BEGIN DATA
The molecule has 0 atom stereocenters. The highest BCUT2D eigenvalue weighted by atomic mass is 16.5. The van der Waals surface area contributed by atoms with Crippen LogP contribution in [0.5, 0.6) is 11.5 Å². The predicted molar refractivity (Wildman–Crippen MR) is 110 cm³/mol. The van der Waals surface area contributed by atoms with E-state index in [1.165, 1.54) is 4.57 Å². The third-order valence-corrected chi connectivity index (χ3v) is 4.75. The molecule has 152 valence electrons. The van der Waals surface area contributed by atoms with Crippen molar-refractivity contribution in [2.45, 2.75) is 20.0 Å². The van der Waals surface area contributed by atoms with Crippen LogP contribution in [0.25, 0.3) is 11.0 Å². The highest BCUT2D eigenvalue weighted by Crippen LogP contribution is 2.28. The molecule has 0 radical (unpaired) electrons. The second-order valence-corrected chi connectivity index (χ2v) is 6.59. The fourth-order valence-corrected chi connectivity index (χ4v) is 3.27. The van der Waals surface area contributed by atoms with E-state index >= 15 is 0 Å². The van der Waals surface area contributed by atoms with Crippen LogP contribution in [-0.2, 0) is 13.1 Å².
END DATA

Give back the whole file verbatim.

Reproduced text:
The molecule has 0 atom stereocenters. The highest BCUT2D eigenvalue weighted by atomic mass is 16.5. The van der Waals surface area contributed by atoms with Crippen LogP contribution in [0.5, 0.6) is 11.5 Å². The predicted molar refractivity (Wildman–Crippen MR) is 110 cm³/mol. The van der Waals surface area contributed by atoms with E-state index in [1.165, 1.54) is 4.57 Å². The third-order valence-corrected chi connectivity index (χ3v) is 4.75. The molecule has 152 valence electrons. The van der Waals surface area contributed by atoms with Crippen molar-refractivity contribution in [2.45, 2.75) is 20.0 Å². The van der Waals surface area contributed by atoms with Crippen LogP contribution in [0.25, 0.3) is 11.0 Å². The highest BCUT2D eigenvalue weighted by Crippen LogP contribution is 2.28. The molecule has 0 radical (unpaired) electrons. The second-order valence-corrected chi connectivity index (χ2v) is 6.59. The fourth-order valence-corrected chi connectivity index (χ4v) is 3.27. The van der Waals surface area contributed by atoms with E-state index >= 15 is 0 Å². The van der Waals surface area contributed by atoms with Crippen LogP contribution in [-0.2, 0) is 13.1 Å².